When choosing the form of taxation, one should remember about certain limitations. An entrepreneur who wants to choose a flat rate tax may do so only in the following year, from the moment of termination of the employment contract. Therefore, they cannot benefit from the flat rate tax in the same year in which they performed the same activities on the basis of an employment relationship.  

On the other hand, an entrepreneur interested in a flat rate on recorded revenue may do so only after a period of two years from the termination of the employment contract. They cannot use this form of taxation in the year in which they were employed under an employment contract and in the following year.  

ZUS contributions for an entrepreneur working for a former employer 

An entrepreneur who has started a business activity has the right to certain preferences in paying social security contributions. And the amount of the health insurance contribution depends on the form of taxation.  

People starting a business activity can benefit from the so-called start-up relief for the first 6 months, and then for 24 months from ZUS contributions at preferential rate, the so-called small ZUS.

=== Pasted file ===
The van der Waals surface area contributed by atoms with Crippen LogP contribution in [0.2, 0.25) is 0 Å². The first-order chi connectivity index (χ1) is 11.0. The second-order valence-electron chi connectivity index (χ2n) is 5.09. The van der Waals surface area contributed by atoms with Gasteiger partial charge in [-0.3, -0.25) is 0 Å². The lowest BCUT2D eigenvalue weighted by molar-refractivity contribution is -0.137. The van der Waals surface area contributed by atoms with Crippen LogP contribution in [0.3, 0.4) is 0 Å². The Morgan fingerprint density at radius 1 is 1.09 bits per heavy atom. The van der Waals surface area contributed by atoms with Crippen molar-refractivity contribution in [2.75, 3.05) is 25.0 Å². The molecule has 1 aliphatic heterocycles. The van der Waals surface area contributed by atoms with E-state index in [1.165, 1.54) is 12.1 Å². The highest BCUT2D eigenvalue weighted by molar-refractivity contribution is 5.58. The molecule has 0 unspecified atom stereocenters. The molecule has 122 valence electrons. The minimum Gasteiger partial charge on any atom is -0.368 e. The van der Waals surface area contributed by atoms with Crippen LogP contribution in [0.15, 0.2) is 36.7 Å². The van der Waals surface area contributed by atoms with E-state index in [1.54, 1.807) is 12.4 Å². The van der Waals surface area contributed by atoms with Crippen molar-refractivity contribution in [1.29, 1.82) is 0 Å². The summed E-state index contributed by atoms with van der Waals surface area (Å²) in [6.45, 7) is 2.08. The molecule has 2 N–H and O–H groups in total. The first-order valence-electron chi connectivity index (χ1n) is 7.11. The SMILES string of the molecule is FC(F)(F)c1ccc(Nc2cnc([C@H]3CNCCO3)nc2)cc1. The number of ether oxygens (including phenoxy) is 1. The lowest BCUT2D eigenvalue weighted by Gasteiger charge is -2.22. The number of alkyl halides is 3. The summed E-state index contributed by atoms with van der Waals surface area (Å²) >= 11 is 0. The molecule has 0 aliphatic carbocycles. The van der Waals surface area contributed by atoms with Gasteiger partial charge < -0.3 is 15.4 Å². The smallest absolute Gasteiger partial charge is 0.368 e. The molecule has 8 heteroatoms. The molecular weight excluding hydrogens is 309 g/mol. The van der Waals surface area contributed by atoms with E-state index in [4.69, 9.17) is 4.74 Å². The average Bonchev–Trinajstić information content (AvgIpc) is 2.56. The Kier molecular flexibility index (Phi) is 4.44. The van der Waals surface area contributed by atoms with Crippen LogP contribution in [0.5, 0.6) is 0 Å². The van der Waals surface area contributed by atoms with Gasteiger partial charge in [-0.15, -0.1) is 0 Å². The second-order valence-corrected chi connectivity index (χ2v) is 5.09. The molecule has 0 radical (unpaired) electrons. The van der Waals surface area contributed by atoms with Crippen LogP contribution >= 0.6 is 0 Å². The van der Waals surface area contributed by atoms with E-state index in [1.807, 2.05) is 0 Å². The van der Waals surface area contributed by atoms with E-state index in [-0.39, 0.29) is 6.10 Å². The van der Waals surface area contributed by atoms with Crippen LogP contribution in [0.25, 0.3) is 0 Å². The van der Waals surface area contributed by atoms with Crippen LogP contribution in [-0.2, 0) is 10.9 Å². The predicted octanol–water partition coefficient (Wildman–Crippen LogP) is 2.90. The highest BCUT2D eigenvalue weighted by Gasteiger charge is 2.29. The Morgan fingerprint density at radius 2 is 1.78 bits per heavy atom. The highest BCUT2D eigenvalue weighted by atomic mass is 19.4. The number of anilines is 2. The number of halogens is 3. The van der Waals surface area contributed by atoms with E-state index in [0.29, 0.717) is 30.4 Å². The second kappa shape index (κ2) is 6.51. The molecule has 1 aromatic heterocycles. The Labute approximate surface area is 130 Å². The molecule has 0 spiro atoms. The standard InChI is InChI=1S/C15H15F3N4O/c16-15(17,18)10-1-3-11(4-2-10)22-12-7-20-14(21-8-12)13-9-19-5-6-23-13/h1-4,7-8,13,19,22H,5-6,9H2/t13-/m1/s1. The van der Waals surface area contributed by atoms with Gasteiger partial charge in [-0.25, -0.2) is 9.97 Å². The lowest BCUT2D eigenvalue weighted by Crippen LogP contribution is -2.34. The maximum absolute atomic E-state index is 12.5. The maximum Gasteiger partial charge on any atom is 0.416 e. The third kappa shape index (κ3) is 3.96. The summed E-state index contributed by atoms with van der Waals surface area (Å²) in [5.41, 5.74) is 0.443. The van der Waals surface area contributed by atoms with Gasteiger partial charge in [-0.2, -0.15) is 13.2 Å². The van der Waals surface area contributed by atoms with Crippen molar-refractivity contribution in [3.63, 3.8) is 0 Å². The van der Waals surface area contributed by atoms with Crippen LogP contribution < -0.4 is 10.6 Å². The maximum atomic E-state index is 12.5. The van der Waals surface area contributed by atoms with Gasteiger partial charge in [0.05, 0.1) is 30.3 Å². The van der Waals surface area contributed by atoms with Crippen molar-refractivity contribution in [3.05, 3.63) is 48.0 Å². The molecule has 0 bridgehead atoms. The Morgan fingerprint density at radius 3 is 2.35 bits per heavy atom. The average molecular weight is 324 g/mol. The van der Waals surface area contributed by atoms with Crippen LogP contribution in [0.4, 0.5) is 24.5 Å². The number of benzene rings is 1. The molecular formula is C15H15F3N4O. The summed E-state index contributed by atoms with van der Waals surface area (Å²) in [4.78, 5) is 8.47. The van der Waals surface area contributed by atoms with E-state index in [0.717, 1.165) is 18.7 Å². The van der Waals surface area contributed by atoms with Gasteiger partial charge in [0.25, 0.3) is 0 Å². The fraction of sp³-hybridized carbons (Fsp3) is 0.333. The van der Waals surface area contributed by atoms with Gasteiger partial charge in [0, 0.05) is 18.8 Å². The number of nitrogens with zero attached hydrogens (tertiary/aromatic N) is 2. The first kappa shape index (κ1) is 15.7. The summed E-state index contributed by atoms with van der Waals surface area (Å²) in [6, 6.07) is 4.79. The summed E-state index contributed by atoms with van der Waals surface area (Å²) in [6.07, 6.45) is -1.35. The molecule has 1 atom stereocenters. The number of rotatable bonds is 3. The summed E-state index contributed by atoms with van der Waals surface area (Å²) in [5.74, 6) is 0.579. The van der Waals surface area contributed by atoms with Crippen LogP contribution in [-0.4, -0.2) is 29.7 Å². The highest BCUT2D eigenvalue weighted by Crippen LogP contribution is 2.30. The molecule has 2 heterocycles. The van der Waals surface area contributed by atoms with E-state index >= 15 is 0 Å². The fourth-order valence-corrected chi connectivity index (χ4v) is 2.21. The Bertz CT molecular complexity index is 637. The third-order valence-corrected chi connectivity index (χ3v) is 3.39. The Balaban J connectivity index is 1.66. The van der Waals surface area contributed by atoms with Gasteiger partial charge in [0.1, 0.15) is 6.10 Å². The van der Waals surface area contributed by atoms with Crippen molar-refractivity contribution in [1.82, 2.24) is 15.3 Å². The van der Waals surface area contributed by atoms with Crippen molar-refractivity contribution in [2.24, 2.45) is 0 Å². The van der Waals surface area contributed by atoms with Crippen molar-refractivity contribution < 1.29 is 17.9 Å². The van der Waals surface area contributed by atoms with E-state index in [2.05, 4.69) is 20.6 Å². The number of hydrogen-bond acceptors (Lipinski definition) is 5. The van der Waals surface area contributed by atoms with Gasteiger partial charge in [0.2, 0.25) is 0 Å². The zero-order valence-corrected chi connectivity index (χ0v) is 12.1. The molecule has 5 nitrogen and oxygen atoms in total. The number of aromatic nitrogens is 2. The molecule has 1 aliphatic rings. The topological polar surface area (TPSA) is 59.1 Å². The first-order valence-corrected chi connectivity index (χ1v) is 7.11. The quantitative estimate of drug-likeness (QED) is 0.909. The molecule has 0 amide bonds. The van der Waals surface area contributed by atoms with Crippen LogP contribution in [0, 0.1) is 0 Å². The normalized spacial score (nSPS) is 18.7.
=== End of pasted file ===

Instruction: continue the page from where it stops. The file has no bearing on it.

When an entrepreneur performs the same activity that the one performed under an employment contract for a former employer before the start of business activity in the current or previous calendar year, they cannot make use of above-mentioned reliefs.  An entrepreneur is obliged to pay ZUS contributions in full. Working for a former employer does not allow for benefiting from the so-called small ZUS plus.   

If an entrepreneur provides other services to the former employer and the scope of their duties has changed, the restrictions regarding the form of taxation and ZUS do not apply to them.   

To sum up, before switching to self-employment, you need to know all the effects as well as advantages and disadvantages of this solution. 

Advantages of self-employment  

  • possibility of achieving higher income  
  • greater creativity in running a business  
  • free organisation of your work  
  • opportunity to establish cooperation with other entrepreneurs and thus an opportunity to increase your profit  
  • access to offers addressed to entrepreneurs, e.g. in banking, or the possibility of using EU or local government funding, etc.  

Disadvantages of self-employment  

  • additional costs related to running a business, e.g. accounting, office rental, etc.  
  • documenting revenues by issuing sales invoices  
  • collecting cost invoices and other accounting documents  
  • documentation storage   
  • paying ZUS contributions and taxes  
  • higher liability of an entrepreneur   

Self-employment involves as well the lack of privileges provided by an employment contract:  

  • no paid holidays  
  • potential lower employment stability  
  • no statutory notice period  
  • lower pension from ZUS  
  • no right to maternity and parental leave  
  • no access to employer-financed social packages. 


Author: Agnieszka Bojar Manager in the Warsaw office of MDDP Outsourcing.